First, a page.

An alliance of international organisations to raise global pilot performance standards was created at the Royal Aeronautical Society in London on 26 September.
The impetus for this move is the increase in fatal loss of control accidents to airliners over the last 20 years, especially two crashes in 2009: the Colgan Air accident at Buffalo, USA, and Air France flight 447 which came down in the South Atlantic.
At the RAeS Flight Crew Training Conference in London, the Society's president Phil Boyle added his signature to the document formally founding the International Pilot Training Consortium (IPTC). The agreement had already been signed in Montreal the previous week by the three other constituent member organisations: ICAO, IATA, and pilot association IFAPA. RAeS will chair the consortium.
The IPTC's mission statement is "to develop an international agreement on a common set of pilot training, instruction and evaluation standards and processes...that will result in ICAO provisions."
Also speaking at the conference, the Flight Safety Foundation’s president Bill Voss said that, despite the fact that the world’s airlines are delivering the lowest accident rate in aviation history, “I don’t feel that we have this under control yet.”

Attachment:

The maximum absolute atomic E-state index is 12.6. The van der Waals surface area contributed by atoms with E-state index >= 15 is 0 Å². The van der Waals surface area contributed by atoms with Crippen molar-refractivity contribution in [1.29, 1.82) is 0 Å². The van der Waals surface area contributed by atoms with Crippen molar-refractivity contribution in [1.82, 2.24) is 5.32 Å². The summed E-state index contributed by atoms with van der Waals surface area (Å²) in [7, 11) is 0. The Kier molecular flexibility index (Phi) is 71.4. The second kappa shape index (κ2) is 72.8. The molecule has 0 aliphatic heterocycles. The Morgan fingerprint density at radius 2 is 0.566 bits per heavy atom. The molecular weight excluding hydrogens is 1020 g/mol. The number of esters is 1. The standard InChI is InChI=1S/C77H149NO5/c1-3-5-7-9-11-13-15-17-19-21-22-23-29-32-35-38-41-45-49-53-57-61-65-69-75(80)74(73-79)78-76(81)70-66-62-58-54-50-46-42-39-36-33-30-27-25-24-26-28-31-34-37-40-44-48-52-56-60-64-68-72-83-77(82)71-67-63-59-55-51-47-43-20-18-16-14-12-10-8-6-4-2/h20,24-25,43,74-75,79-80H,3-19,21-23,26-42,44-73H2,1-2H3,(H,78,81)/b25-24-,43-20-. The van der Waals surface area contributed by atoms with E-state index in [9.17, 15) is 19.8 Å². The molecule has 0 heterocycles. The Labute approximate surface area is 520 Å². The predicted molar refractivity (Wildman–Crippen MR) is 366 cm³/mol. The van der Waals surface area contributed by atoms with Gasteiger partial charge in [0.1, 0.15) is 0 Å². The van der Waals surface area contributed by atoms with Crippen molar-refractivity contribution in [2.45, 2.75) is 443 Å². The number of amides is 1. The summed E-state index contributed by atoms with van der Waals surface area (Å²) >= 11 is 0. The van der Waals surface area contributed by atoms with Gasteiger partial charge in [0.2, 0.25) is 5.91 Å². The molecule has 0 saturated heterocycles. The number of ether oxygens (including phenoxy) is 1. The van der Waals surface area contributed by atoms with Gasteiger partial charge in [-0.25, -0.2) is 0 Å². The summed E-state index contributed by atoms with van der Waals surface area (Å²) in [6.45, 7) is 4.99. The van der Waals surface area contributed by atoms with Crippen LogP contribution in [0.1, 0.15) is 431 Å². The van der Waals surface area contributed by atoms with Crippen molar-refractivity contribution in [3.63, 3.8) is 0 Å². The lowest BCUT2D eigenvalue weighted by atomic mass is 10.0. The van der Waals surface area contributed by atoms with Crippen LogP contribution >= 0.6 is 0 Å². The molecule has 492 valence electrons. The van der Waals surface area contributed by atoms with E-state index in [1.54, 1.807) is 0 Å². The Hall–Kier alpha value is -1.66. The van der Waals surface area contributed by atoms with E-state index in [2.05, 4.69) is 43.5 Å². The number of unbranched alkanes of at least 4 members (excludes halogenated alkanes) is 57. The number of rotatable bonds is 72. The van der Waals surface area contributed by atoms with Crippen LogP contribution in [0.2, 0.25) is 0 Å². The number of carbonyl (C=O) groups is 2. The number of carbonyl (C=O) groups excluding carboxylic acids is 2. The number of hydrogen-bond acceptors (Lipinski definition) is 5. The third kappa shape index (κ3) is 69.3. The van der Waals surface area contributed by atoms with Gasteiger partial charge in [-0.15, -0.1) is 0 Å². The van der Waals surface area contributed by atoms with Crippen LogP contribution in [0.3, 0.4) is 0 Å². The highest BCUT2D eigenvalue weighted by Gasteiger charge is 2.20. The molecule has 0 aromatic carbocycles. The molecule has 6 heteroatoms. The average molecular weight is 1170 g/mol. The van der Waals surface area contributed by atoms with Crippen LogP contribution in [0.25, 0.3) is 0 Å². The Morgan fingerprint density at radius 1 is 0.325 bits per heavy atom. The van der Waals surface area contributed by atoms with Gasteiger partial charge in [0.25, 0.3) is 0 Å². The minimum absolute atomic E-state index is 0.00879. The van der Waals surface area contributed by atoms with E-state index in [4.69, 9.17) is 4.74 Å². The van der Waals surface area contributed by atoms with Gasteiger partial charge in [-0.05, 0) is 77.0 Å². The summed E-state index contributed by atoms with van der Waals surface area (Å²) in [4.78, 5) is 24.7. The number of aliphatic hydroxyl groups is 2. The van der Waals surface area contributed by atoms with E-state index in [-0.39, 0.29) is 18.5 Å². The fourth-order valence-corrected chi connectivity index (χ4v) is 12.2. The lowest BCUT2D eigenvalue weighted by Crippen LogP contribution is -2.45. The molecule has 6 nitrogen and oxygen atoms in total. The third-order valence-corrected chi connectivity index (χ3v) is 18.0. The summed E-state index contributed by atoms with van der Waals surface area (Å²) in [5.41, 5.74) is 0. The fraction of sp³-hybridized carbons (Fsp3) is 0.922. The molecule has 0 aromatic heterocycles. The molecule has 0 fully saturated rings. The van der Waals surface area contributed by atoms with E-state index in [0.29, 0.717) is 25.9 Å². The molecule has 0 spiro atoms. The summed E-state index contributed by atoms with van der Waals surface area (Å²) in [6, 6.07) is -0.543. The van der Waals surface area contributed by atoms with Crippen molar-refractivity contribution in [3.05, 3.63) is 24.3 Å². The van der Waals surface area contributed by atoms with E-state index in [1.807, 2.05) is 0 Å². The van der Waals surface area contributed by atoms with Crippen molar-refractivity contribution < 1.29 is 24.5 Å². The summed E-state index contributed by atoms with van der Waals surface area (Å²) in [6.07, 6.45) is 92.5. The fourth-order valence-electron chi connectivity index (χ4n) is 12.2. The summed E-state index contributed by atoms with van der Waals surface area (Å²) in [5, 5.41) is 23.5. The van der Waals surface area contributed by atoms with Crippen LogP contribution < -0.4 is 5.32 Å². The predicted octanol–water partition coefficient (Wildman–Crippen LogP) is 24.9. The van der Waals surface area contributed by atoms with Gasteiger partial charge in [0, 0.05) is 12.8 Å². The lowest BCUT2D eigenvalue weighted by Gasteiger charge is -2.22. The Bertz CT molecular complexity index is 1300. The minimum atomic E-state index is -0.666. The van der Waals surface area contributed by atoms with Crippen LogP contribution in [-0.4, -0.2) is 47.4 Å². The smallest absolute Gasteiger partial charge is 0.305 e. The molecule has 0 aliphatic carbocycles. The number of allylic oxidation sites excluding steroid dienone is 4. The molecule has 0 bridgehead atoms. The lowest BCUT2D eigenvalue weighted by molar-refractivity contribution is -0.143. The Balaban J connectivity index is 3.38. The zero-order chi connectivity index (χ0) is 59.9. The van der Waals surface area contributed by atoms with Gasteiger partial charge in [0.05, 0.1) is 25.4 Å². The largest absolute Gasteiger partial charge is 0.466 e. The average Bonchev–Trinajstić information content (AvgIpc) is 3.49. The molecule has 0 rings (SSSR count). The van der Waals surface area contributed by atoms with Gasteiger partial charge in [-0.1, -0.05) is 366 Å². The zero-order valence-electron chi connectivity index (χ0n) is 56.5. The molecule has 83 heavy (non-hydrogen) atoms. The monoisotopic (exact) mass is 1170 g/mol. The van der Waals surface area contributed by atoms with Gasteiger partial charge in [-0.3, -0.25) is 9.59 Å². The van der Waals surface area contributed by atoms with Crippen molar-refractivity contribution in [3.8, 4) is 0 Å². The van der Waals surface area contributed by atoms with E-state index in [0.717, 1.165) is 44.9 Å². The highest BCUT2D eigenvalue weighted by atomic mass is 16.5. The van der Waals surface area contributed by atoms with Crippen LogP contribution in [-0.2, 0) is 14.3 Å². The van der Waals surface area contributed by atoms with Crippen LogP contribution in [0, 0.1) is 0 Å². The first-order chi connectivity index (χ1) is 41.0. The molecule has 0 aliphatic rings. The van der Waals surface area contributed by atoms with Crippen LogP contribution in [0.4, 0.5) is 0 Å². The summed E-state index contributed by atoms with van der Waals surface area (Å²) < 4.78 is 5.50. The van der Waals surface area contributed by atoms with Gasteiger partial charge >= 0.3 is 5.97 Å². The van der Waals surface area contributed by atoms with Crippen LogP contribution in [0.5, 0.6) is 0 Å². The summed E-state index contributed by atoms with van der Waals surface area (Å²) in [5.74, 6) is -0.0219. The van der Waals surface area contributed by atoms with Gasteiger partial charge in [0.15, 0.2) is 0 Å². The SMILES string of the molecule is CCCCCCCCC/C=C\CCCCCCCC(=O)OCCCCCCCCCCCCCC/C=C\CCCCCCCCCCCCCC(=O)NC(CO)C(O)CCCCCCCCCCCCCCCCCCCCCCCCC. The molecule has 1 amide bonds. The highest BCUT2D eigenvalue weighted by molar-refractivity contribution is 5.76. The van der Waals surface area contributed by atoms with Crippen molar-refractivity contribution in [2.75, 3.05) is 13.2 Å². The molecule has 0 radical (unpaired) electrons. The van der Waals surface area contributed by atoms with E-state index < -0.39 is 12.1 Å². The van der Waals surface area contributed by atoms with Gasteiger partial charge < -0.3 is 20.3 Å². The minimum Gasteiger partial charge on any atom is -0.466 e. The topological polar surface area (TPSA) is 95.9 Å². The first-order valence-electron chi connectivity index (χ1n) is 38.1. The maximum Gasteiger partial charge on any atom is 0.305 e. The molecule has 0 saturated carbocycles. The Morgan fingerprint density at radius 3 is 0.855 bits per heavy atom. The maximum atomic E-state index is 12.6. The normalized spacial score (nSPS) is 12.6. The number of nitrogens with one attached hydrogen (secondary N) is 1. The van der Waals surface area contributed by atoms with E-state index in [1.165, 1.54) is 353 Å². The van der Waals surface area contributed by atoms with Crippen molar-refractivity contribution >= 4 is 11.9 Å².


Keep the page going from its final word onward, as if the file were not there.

Voss says “the system feels fragile” while fatal accidents today are occurring because the system absolutely depends on pilots to save an aircraft when modern automatic aircraft systems fail, yet pilot training, especially recurrent training, frequently does not provide pilots with the skills and judgement to cope when failures occur, and recent statistics prove this.
The main reason for today’s low accident rate, says Voss, is that the latest airliners are so much better than they have ever been, and the converse truth is that the human factor is the system’s weakest point.